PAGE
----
A blue light shines through a clear, implantable medical sensor onto a brain model. See-through sensors, which have been developed by a team of UW–Madison engineers, should help neural researchers better view brain activity. JUSTIN WILLIAMS RESEARCH GROUP

See-through sensors from the University of Wisconsin–Madison will provide neural researchers with a better view of brain activity. The scientists hope to use the transparent, implantable micro-electrode arrays in applications beyond neuroscience, including research of stroke, epilepsy, Parkinson’s disease, and cardiac conditions.

In a recent paper, published in the journal Nature Protocols, the UW–Madison team described how to fabricate and use the transparent graphene neural electrode arrays in scenarios such as electrophysiology, fluorescent microscopy, optical coherence tomography, and optogenetics.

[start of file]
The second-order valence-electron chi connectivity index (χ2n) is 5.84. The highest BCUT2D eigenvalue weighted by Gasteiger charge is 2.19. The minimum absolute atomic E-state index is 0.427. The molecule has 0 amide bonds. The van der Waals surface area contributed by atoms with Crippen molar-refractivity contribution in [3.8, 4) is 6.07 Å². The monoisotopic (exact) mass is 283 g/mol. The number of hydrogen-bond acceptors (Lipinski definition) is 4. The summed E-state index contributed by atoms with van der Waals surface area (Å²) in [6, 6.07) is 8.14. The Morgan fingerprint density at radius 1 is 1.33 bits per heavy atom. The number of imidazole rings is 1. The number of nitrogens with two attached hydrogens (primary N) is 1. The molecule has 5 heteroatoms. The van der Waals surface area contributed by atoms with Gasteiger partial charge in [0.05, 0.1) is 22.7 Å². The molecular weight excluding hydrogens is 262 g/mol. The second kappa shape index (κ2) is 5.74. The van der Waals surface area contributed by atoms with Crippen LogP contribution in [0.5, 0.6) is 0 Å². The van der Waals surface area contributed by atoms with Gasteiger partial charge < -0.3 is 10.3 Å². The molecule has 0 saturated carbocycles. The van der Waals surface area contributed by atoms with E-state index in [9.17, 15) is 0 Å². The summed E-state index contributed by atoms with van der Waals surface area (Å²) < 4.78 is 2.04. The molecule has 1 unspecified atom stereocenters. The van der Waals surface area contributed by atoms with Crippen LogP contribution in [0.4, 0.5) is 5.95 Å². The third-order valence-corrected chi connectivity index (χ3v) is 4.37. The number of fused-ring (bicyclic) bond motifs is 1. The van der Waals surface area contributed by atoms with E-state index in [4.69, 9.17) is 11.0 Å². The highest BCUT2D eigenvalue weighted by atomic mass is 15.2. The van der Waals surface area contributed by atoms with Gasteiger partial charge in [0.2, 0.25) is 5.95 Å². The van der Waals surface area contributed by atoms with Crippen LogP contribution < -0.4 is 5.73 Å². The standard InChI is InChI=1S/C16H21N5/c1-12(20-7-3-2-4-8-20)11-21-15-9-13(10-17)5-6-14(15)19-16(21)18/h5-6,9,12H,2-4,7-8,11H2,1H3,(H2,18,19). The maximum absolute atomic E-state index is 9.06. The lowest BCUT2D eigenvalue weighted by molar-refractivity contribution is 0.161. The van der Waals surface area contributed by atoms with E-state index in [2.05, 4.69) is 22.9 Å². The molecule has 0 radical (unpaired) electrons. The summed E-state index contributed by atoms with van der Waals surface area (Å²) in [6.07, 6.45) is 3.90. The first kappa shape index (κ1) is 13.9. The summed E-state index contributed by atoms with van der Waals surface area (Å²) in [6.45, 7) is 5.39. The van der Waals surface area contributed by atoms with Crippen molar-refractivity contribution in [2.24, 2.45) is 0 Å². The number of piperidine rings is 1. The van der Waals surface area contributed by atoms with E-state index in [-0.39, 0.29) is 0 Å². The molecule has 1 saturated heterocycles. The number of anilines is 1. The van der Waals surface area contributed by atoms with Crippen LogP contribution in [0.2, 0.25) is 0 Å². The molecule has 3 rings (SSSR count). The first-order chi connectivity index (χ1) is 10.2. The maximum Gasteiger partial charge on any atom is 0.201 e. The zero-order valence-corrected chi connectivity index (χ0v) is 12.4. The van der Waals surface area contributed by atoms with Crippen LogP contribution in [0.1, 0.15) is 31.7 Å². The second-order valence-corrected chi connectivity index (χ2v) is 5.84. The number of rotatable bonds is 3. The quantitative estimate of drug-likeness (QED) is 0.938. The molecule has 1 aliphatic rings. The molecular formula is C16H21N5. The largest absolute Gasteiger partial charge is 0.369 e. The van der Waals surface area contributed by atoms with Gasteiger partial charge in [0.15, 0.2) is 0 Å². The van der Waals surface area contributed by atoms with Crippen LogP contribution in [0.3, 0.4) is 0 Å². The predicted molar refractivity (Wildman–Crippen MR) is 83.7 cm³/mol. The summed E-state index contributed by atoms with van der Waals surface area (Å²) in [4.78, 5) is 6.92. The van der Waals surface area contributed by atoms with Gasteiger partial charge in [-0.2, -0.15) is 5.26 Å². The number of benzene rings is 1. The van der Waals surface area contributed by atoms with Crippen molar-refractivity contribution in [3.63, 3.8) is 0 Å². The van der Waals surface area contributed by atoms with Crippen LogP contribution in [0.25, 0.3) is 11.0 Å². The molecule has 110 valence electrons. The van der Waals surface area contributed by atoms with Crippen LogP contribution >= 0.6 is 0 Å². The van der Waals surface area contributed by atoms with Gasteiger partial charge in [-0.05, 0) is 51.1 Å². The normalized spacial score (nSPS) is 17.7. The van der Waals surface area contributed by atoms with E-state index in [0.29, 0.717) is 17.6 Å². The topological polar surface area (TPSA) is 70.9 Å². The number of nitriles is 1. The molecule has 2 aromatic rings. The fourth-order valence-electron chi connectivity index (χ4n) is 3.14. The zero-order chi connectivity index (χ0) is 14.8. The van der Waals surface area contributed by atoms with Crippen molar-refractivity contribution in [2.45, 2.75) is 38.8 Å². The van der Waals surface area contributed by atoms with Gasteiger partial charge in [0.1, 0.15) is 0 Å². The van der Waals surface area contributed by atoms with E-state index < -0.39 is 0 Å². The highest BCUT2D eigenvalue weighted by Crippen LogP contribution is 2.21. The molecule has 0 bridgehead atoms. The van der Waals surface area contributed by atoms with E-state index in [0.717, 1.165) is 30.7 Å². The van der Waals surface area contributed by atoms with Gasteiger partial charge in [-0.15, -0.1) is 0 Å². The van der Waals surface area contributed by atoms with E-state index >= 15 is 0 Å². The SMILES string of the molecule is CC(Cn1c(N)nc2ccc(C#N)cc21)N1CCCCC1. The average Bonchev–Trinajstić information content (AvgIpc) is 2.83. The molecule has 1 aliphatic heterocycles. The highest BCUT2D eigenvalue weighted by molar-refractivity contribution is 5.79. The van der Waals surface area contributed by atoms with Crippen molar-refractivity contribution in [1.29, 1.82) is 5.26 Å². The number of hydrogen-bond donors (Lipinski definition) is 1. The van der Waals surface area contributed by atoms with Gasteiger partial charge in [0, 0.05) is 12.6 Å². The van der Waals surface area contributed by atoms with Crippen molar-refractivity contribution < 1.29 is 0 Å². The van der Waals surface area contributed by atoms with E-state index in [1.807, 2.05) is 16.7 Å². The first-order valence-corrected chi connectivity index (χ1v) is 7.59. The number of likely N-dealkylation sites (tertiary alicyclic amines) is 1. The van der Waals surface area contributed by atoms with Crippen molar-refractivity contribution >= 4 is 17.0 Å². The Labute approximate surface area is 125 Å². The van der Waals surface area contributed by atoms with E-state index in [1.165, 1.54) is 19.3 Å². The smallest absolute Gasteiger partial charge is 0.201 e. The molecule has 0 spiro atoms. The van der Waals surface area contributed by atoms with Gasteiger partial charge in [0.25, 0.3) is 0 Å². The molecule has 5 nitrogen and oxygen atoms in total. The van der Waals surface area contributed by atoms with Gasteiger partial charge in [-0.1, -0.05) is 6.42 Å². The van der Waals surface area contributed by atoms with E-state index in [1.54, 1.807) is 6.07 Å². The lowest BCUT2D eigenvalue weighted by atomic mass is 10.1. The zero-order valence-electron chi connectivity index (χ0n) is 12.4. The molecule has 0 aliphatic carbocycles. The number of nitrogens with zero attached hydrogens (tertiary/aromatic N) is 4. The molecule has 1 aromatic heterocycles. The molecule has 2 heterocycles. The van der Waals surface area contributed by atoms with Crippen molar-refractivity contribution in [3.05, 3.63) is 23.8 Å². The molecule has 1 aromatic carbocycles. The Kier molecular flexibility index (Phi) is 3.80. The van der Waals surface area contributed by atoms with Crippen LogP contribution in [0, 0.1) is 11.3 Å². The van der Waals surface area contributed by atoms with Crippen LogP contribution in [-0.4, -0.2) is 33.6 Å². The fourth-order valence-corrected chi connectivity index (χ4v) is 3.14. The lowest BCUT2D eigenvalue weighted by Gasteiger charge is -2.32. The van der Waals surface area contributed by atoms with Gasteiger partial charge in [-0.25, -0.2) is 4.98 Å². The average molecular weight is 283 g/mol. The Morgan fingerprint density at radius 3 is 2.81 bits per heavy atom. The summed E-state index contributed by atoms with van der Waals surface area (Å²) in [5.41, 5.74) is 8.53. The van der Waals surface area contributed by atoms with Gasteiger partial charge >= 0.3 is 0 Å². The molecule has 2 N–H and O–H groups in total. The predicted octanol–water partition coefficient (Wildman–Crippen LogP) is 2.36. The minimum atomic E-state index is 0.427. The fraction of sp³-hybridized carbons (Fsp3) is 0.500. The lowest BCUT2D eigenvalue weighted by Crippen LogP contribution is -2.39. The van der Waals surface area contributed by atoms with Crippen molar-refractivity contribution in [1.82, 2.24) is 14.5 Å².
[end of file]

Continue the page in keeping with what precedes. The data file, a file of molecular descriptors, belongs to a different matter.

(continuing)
"Our technology demonstrates one of the key in vivo applications of graphene,” said Zhenqiang (Jack) Ma, the Lynn H. Matthias Professor and Vilas Distinguished Achievement Professor in electrical and computer engineering.

Ma's group, a leader in the development of flexible electronic devices, patented the technology in 2014, with collaboration from Justin Williams, Vilas Distinguished Achievement Professor in biomedical engineering and neurological surgery. Many research groups then began asking how to create the clear sensors.

“We didn’t want to keep this technology in our lab," said Williams. "We wanted to share it and expand the boundaries of its applications.”